I have never thought of myself as "separating" or "seceding" from anything. If someone wanted to characterize my moves as being guided by spiritual tastes, I would have to admit to the appropriateness of that depiction. To the degree, then, that there is anything to this charge of consumerism, I would guess that I am the sort of Christian who participates with a fairly clear conscience in a part of the Christian world where that kind of thing is regularly on display. In fact, I view the pattern that the anti-consumerists criticize as manifesting important strengths.

Anti-consumerist elitism?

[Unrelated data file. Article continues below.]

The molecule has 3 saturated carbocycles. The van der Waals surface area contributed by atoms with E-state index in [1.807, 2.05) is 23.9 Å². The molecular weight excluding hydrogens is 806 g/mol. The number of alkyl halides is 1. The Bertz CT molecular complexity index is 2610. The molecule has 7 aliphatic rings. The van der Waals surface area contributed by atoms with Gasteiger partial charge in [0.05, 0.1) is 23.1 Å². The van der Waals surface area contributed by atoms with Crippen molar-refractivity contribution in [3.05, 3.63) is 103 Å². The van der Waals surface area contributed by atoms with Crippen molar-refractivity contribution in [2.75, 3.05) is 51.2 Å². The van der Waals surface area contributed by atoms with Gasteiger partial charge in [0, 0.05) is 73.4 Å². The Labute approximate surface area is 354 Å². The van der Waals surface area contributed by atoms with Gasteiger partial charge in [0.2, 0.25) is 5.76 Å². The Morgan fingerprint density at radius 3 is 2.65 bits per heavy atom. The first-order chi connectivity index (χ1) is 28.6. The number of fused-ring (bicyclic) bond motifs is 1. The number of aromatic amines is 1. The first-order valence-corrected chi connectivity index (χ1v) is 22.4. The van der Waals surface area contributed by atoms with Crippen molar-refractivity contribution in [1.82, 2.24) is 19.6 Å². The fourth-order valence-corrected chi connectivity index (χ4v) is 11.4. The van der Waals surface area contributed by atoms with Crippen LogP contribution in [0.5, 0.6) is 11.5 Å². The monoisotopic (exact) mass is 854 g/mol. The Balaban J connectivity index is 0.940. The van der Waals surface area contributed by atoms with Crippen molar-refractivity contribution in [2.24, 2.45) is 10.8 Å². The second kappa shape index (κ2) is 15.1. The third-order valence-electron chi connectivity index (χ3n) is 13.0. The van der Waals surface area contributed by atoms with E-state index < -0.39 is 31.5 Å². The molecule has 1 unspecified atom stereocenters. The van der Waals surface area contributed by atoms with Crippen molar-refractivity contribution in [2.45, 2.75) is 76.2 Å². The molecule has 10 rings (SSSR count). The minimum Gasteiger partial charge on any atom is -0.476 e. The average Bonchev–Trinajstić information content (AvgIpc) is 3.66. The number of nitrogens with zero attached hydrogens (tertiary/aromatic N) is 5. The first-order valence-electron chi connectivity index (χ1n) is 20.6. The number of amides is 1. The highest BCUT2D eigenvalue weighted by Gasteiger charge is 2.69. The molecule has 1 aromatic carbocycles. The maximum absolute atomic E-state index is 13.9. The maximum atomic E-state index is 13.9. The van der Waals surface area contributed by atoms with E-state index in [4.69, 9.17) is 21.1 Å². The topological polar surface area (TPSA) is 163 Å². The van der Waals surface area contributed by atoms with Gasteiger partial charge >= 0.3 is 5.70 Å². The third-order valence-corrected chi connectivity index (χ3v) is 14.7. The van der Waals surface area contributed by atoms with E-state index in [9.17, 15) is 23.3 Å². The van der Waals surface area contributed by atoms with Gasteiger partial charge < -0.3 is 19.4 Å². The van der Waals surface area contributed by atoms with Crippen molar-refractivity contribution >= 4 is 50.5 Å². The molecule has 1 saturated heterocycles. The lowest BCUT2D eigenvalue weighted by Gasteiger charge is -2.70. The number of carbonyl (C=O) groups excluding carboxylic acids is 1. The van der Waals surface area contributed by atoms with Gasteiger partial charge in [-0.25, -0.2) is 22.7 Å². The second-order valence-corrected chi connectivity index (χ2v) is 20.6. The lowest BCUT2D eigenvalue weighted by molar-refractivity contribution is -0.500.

I once heard an economist rail against the consumerist patterns of our society, illustrating his point by speaking disdainfully of people who think "that economic freedom means having the right to choose between McDonald's and Burger King." I must confess that on occasion I take a few minutes to think about whether to buy a Quarter Pounder or a Whopper. But what irked me about the economist who put down the kind of culinary choice that some of us consider non-trivial is that he is a wine connoisseur. I recently heard him go into great detail about the relative virtues of two kinds of Cabernet Sauvignon.